External Affairs

A Forgotten Neighbour that Holds the Key to a Region Beyond Saarc

PM Narendra Modi with Myanmar President U Thein Sein in Myanmar for the East Asia Summit, November 2014 (Credit: PTI)

PM Narendra Modi with Myanmar President U Thein Sein in Myanmar for the East Asia Summit, November 2014 (Credit: PTI)

While the presence of leaders from the South Asian Association of Regional Cooperation was considered one of the most memorable aspects of  Prime Minister Narendra Modi’s swearing-in ceremony last May, this attachment to a regional organisation that has achieved little by way of economic integration, connectivity, or people to people contacts is, to say the least, strange.

In the brief period since India became a “dialogue partner” of ASEAN, we have achieved a far more rapid transformation of economic ties and connectivity — especially by air and now hopefully by road — than we have with our SAARC neighbours over the past three decades. One of the reasons for this has been the fact that the economies of our eastern neighbours in ASEAN are far more dynamic than those of the neighbouring SAARC countries, where only Sri Lanka and Bhutan can be said to have comparable rates of growth. Moreover, Pakistan is interested neither in connectivity nor economic integration with India, which is the only SAARC country sharing land/maritime boundaries with all other members. Islamabad’s primary role in SAARC is to seek to isolate and embarrass India.

While Myanmar was regarded in colonial times as linked to India, the years following independence saw that country isolating itself progressively from the rest of the world. The advent of economic liberalisation in India and Narasimha Rao’s “Look East Policy,” coincided with efforts by the military junta in Myanmar to seek membership of ASEAN and open their doors for trade, investment and other ties, with the world. Mercifully, Rao and his successors chose not to follow western double standards and ostracise the military junta. What has followed has been a fruitful partnership with Myanmar that has safeguarded the security of our northeast, where four Indian States — Arunachal Pradesh, Manipur, Nagaland and Mizoram share borders with it.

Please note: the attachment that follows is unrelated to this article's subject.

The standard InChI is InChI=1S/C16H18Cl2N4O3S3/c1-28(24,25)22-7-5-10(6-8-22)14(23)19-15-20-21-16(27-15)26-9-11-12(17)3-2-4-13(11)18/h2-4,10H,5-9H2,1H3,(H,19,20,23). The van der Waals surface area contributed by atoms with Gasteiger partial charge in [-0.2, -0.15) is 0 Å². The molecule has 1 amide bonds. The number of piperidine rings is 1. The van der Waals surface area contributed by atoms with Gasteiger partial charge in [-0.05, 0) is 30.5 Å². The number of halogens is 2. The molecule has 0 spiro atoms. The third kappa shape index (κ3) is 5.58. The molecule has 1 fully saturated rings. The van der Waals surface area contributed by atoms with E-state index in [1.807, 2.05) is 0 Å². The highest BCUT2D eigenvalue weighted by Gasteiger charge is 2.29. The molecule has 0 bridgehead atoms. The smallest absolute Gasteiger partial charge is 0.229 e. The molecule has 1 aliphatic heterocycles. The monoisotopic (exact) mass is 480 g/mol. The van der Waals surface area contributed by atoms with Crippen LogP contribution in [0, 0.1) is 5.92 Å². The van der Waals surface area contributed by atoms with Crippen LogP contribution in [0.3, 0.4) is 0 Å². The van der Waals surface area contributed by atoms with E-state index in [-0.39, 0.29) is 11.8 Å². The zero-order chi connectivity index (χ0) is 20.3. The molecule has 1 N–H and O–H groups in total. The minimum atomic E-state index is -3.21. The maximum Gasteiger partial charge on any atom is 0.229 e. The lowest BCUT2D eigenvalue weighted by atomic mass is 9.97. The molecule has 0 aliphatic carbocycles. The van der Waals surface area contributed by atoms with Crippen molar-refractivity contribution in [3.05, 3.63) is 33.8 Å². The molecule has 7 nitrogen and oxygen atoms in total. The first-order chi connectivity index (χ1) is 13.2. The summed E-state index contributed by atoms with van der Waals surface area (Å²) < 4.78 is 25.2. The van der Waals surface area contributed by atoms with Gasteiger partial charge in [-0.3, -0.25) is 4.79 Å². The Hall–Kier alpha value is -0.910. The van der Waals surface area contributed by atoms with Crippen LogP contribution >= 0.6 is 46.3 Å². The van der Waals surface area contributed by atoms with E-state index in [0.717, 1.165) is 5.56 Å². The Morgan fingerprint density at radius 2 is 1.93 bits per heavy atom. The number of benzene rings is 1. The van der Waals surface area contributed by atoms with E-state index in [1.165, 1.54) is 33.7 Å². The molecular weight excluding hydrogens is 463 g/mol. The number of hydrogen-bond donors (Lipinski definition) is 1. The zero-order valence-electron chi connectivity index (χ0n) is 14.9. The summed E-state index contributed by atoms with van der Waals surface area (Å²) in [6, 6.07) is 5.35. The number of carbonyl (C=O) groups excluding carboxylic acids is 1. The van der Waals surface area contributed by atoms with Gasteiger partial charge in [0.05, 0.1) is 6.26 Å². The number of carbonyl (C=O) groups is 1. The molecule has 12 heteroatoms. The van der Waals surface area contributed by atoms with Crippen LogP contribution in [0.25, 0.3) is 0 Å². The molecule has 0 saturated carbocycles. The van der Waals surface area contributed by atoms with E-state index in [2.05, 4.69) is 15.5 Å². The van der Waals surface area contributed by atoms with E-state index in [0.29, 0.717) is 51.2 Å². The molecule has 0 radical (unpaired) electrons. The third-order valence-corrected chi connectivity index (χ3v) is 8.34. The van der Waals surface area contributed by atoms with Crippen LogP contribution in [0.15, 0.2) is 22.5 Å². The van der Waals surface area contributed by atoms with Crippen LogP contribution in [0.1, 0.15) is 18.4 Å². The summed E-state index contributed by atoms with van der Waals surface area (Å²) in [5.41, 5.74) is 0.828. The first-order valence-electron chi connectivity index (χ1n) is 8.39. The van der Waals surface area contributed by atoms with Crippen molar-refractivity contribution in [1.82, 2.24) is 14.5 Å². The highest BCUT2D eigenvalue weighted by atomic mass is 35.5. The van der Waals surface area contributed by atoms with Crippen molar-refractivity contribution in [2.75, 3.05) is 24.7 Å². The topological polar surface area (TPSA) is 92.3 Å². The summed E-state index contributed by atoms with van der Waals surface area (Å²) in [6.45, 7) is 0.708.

Ignoring Myanmar

While our engagement with Myanmar has been of immense benefit to both countries, public knowledge of, and political interest in, this relationship have been abysmal. The net result is that while an unfriendly Pakistan and a distant Maldives were invited to Modi’s inauguration, no representative from friendly Myanmar, with whom we share a 1640 kilometre land border and a well demarcated maritime boundary was invited. This, despite the fact, that Myanmar soldiers have, in the past, shed their blood fighting Indian insurgents. Moreover, Myanmar is today going through a quiet, but significant transformation in both its internal and foreign policies, which few in India have noted.

While the military junta, which took over in 1988, discarded General Ne Win’s socialistic inclinations and isolationism, the country is now finally headed for a high growth path, after a decade of relatively slower growth. The primary reason for this change is the end of US-led efforts to isolate Myanmar, ostensibly because of the absence of democratic freedoms. This change in American and western policies came about in 2010, when a new constitution came into force. While the US has called for a further reduction of the role of the military, which nominates 25% of the members of parliament and effectively blocks constitutional change, it appears unlikely that such change will be effected before general elections scheduled for later this year. Myanmar has been afflicted since its birth by ethnic insurgencies. Even today there are 16 armed ethnic groups committed to waging war against Yangon, under the umbrella of a “United Nationalities Federation Council”. While the ethnic minorities may not vote for Aung San Suu Kyi, they do share her views on diluting the constitutional powers of the military.